U.S. v. Wilson, No. 16-0267-AR (C.A.A.F. 2017)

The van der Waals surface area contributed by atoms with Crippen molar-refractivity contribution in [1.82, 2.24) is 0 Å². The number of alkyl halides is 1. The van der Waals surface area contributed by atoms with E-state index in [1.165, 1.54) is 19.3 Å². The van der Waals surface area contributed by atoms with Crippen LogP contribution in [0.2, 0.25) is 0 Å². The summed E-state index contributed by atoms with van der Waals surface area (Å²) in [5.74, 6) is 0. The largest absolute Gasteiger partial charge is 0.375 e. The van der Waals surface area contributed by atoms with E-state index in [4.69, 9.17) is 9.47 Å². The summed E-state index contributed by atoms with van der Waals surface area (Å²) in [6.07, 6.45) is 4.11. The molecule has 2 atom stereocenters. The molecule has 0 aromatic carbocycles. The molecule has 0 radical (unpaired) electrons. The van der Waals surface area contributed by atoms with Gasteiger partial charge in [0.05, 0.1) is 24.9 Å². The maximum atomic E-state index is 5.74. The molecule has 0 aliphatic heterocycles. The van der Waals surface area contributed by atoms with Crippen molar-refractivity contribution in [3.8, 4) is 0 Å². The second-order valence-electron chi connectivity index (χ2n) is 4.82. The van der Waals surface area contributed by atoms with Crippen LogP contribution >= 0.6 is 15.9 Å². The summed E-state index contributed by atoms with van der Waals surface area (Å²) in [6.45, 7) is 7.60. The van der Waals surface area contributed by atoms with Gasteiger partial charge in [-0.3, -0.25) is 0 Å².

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This opinion is subject to revision before publication UNITED STATES COURT OF APPEALS FOR THE ARMED FORCES _______________ UNITED STATES Appellee v. Nathan C. WILSON, Specialist United States Army, Appellant No. 16-0267 Crim. App. No. 20140135 Argued October 26, 2016—Decided January 13, 2017 Military Judge: Charles A. Kuhfahl Jr. For Appellant: Captain Matthew L. Jalandoni (argued); Lieutenant Colonel Charles D. Lozano and Captain Heather L. Tregle (on brief); Major Christopher D. Coleman and Captain Amanda R. McNeill Williams. For Appellee: Captain John Gardella (argued); Colonel Mark H. Sydenham, Lieutenant Colonel A. G. Courie III, and Major John K. Choike (on brief); Major Cormac M. Smith. Judge RYAN delivered the opinion of the Court, in which Chief Judge ERDMANN, and Judges STUCKY, OHLSON, and SPARKS, joined. _______________ Judge RYAN delivered the opinion of the Court. Consistent with Appellant’s pleas, Appellant was convicted by a military judge sitting as a general courtmartial of two specifications of possessing a controlled substance and one specification of larceny of military property in violation of Articles 112a and 121, Uniform Code of Military Justice (UCMJ), 10 U.S.C. §§ 912a, 921 (2012). Appellant was also convicted, contrary to his pleas, of one specification of housebreaking in violation of Article 130, UCMJ, 10 U.S.C. § 930 (2012). He was sentenced to a bad-conduct discharge, confinement for twenty-one months, and reduction to the grade of E-1. The convening authority approved the sentence as adjudged. On appeal under Article 66, UCMJ, 10 U.S.C. § 866 (2012), the United States Army Court of Criminal Ap- United States v. Wilson No. 16-0267/AR Opinion of the Court peals (ACCA) modified the Specification of the Additional Charge, affirmed the modified Additional Charge and its Specification, and affirmed the remaining findings of guilty and approved sentence. United States v. Wilson, No. ARMY 2040135, 2015 CCA LEXIS 544, 2015 WL 7568203 (A. Ct. Crim. App. Nov. 18, 2015). We granted Appellant’s petition to review the following issue personally asserted by Appellant: Whether the military judge erred in denying the defense motion for appropriate relief under Rule for Court[s]-Martial 917 where the military judge improperly applied Article 130, UCMJ, housebreaking, to a motor pool. Housebreaking requires, inter alia, unlawful entry into a building or structure. A motor pool without walls or a roof, whether fenced or not, is obviously not a building. The decisional issue, therefore, turns on whether a fenced motor pool is a “structure” for the purposes of Article 130, UCMJ. We hold that it is not. I. FACTS On October 6, 2013 at Fort Benning, Georgia, Appellant and his friend, Private First Class (PFC) Rashid Bradley, entered the 3rd Brigade Special Troops Battalion (3rd BSTB), 3rd Armored Brigade Combat Team motor pool. Appellant and PFC Bradley climbed over the fence surrounding the motor pool because the front gate was locked with a chain. They entered with the intent to steal batteries from the motor pool and sell them for money at a scrap yard. The 3rd BSTB motor pool on Fort Benning is a concrete lot completely surrounded by a fence. The motor pool is used for the storage and maintenance of military property, including vehicles. It contains several bays, which are covered buildings with walls and roofs, and is used for the storage of military property. The batteries that Appellant and PFC Bradley stole were not in a bay, but rather were located on a pallet outside a bay. Appellant did not enter the bay itself, nor did he cut any locks, open any doors, or climb through the windows of any building. II. PROCEDURAL POSTURE Article 130, UCMJ, provides that “[a]ny person subject to this chapter who unlawfully enters the building or structure of another with intent to commit a criminal offense therein is guilty of housebreaking and shall be punished as a court2 United States v. Wilson No. 16-0267/AR Opinion of the Court martial may direct.” Article 130, UCMJ, 10 U.S.C. § 930 (2012). According to the President’s explanation in the Manual for Courts-Martial, “structure” refers only to those structures in the nature of a building or dwelling. Manual for Courts-Martial, United States pt. IV, para. 56.c.(4) (2012 ed.) (MCM). At trial, Appellant made a motion for a finding of not guilty under Rules for Courts-Martial (R.C.M.) 917. Appellant argued that the 3rd BSTB motor pool did not qualify as a structure under Article 130, UCMJ. Appellant maintained that because the motor pool was not a structure, climbing the fence into a motor pool was at most unlawful entry, but could not be housebreaking. The military judge concluded that a fenced motor pool was a structure for the purposes of Article 130, UCMJ, and denied Appellant’s R.C.M. 917 motion. Appellant was subsequently found guilty of housebreaking. On appeal, Appellant again argued that housebreaking, under Article 130, UCMJ, is not applicable to a fenced motor pool, because it is not a structure. The CCA issued a summary disposition rejecting Appellant’s argument and affirming his conviction. Wilson, 2015 CCA LEXIS 544, at *1, *4– 5, 2015 WL 7568203, at *1,*2. III. DISCUSSION R.C.M. 917(a) provides that: The military judge, on motion by the accused or sua sponte, shall enter a finding of not guilty of one or more offenses charged after the evidence on either side is closed and before the findings on the general issue of guilt are announced if the evidence is insufficient to sustain a conviction of the offense affected. We review questions of legal sufficiency de novo. United States v. Oliver, 70 M.J. 64, 68 (C.A.A.F. 2011). When reviewing for legal sufficiency, we consider “ ‘whether, after viewing the evidence in the light most favorable to the prosecution, any rational trier of fact could have found the essential elements of the crime beyond a reasonable doubt.’ ” Id. (quoting Jackson v. Virginia, 443 U.S. 307, 319 (1979)). In this case legal sufficiency turns on the question whether the motor pool at issue falls within the definition of “structure” for purposes of Article 130, UCMJ. We review 3 United States v. Wilson No. 16-0267/AR Opinion of the Court questions of statutory construction de novo. United States v. Atchak, 75 M.J. 193, 195 (C.A.A.F. 2016). “[I]t is axiomatic that in determining the scope of a statute, we look first to its language.” United States v. Murphy, 74 M.J. 302, 305 (C.A.A.F. 2015) (alterations in original) (internal quotation marks omitted) (quoting United States v. Kearns, 73 M.J. 177, 181 (C.A.A.F. 2014)). The President has the power to prescribe regulations for trial procedures, including modes of proof, for cases arising under the UCMJ. Article 36, UCMJ, 10 U.S.C. § 836 (2012). This power does not extend to Part IV of the MCM, and we are not bound by the President’s interpretation of the elements of substantive offenses. United States v. Davis, 47 M.J. 484, 486 (C.A.A.F. 1998) (citing United States v. Mance, 26 M.J. 244, 252 (C.M.A. 1988)). However, when the President’s narrowing construction of a statute does not contradict the express language of a statute, it is entitled to some deference, and we will not normally disturb that construction. See Murphy, 74 M.J. at 310 (citing Davis, 47 M.J. at 486–87); see also United States v. Mance, 26 M.J. 244, 252 (C.M.A.1988) (overruled on other grounds by United States v. Payne, 73 M.J. 19, 25 (C.A.A.F. 2014)) (concluding that while the President’s explanations are “important, they are not binding on this Court in fulfilling our responsibility to interpret the elements of substantive offenses”). Appellant contends that the military judge erred by concluding the motor pool was a structure subject to housebreaking. We agree. Both the commonsense meaning of “structure” within a housebreaking offense and the limiting language of the MCM leave us with no doubt that an openair fenced area like the 3rd BTSB motor pool does not fall within the scope of Article 130, UCMJ, because it is not a structure in the nature of a building or dwelling. See MCM pt. IV, para. 56.c.(4). The unabridged Webster’s Dictionary’s definition of “structure” is not particularly helpful standing alone: “something constructed or built.” Webster’s Third New International Dictionary of the English Language, Unabridged 2267 (2002). This could include any number of “built” things, including everything from a house to a LEGO Star Wars TIE fighter ship.1 Black’s Law Dictionary’s definition might also 1 LEGO is a line of plastic construction toys manufactured by The Lego Group, a privately held company based in Denmark. LEGO sells sets of interlocking plastic bricks that are combined to 4 United States v. Wilson No. 16-0267/AR Opinion of the Court include such LEGO projects, but is rather more helpful. It defines a “structure” as “[a]ny construction, production, or piece of work artificially built up or composed of parts purposefully joined together.” Black’s Law Dictionary 1650 (10th ed. 2014); see also United States v. Taylor, 30 C.M.R. 44, 45 (C.M.A. 1960) (considering a similar definition). But additional context is needed to determine what kind of “structure” Article 130, UCMJ, applies to. The President’s explanation makes clear that Article 130, UCMJ, does not concern anything and everything that is composed of parts “purposefully joined together.” Black’s Law Dictionary, supra at 1650. For if that were true it might well apply, despite commonsense and the inclusion of the word “House” in the statutory heading, to the LEGO project mentioned earlier. See Bhd. of R.R. Trainmen v. Baltimore & Ohio R.R., 331 U.S. 519, 528–29 (1947) (concluding that the heading of a statute cannot undo the plain meaning of a text, but can shed light on ambiguity). After all, the LEGO bricks would be “purposefully joined together.” The MCM is instructive in this regard, as it provides the following clarification of the terms “building” and “structure”: “Building” includes a room, shop, store, office, or apartment in a building. “Structure” refers only to those structures which are in the nature of a building or dwelling. Examples of these structures are a stateroom, hold, or other compartment of a vessel, an inhabitable trailer, an in-closed truck or freight car, a tent, and a houseboat. It is not necessary that the building or structure be in use at the time of the entry. MCM pt. IV, para. 56.c.(4) (emphasis added). The President’s explanation provides a nonexclusive list of examples of buildings and “structures which are in the nature of a building or dwelling.” MCM pt. IV, para. 56.c.(4). Under the canon of expressio unius est exclusio alterius, the create a range of miniature constructions. LEGO frequently releases such sets with licensed themes from the science-fantasy franchise Star Wars. One example of such a product is a recreation of the TIE Fighter, a small Imperial fighter powered by twin ion engines without life support or hyperdrive capabilities. See LEGO Shop, TIE Fighter, https://shop.lego.com/en-US/TIEFighter-75095 (last visited Jan. 10, 2017). 5 United States v. Wilson No. 16-0267/AR Opinion of the Court enumerated list suggests that any structure “in the nature of a building or dwelling” must fit within the sort of examples listed in the President’s explanation. See, e.g., United States v. Cline, 29 M.J. 83, 86 (C.M.A. 1989); United States v. Kick, 7 M.J. 82, 88–89 (C.M.A. 1979) (Perry, J., dissenting). The enumerated areas are all enclosed spaces that serve the same purpose as a building or dwelling, even if some are moveable or temporary rather than fixed and permanent. Moreover, the unabridged Webster’s Dictionary defines a building as: a constructed edifice designed to stand more or less permanently, covering a space of land, usually covered by a roof and more or less completely enclosed by walls, and serving as a dwelling, storehouse, factory, shelter for animals, or other useful structure—distinguished from structures not designed for occupancy (as fences or monuments) and from structures not intended for use in one place (as boats or trailers) even though subject to occupancy. Webster’s Third Unabridged Dictionary, supra at 292. A dwelling is “a building or construction used for residence.” Id. at 706. Given the above, we are satisfied that the meaning of a “structure” for the purposes of Article 130, UCMJ, is a more or less permanent constructed edifice, built up of parts purposefully joined together, more or less completely enclosed by walls and covering a space of land, or a building or construction intended to be or used for residence. The 3rd BSTB motor pool at issue here does not fit within this description, even if the bays within it would. It is a concrete pad surrounded by a fence. The fences are not joined together such that they resemble the “enclosure” of a building, nor are they joined by a roof. Cf. United States v. Wickersham, 14 M.J. 404, 408 (C.M.A. 1983) (Everett, C.J., dissenting) (“My concern is that, once we go beyond a ‘building or structure’ as the object of the unlawful entry . . . there is no logical stopping point. . . . [P]resumably the presence of a fence is not the litmus test.”). Neither are they a “permanent structure,” as the fences can be easily moved or removed, unlike a motor pool bay. Nor is there any evidence in the record that the motor pool was either intended or suited to be a locale or venue where persons would take up residence. United States v. Hall, 12 C.M.A. 374, 375, 30 C.M.R. 374, 375 (1961) (Fer- 6 United States v. Wilson No. 16-0267/AR Opinion of the Court guson, J., concurring in the result) (“In order to [be a structure in the nature of a building or dwelling], it is obvious that a railroad car must be performing the function of storage or be utilized as a living space when the breaking and entering occurs.”). The mere presence of a fence cannot transform an outdoor area into a structure in the nature of either a building or a dwelling. IV. JUDGMENT We hold that the 3rd BSTB motor pool is not a “structure” or a “dwelling” as contemplated by Article 130, UCMJ, because it is not an enclosed space in the same way that a building is and is not a place where persons would take up residence. Wickersham is inapposite because it dealt with unlawful entry under Article 134, UCMJ, 10 U.S.C. § 934 (2012), rather than housebreaking under Article 130, UCMJ. 14 M.J. at 404. To the extent that Wickersham is inconsistent with this holding, it is overruled. The military judge erred in failing to grant Appellant’s R.C.M. 917 motion, as Appellant’s conviction is legally insufficient. No rational trier of fact could have found, beyond a reasonable doubt, that Appellant was guilty of housebreaking for entering the motor pool because the motor pool is not a “building or structure” as contemplated by Article 130, UCMJ. Accordingly, the decision of the United States Army Court of Criminal Appeals is reversed. Charge I and its Specification are dismissed. The record of trial is returned to the Judge Advocate General of the Army for remand to that court to determine whether a reassessment of the sentence or a sentence rehearing is appropriate.2 2 In this context, we note that the housebreaking charge carried a maximum punishment of a dishonorable discharge, forfeiture of all pay and allowances, and five years’ confinement. MCM pt. IV, para. 56.e. 7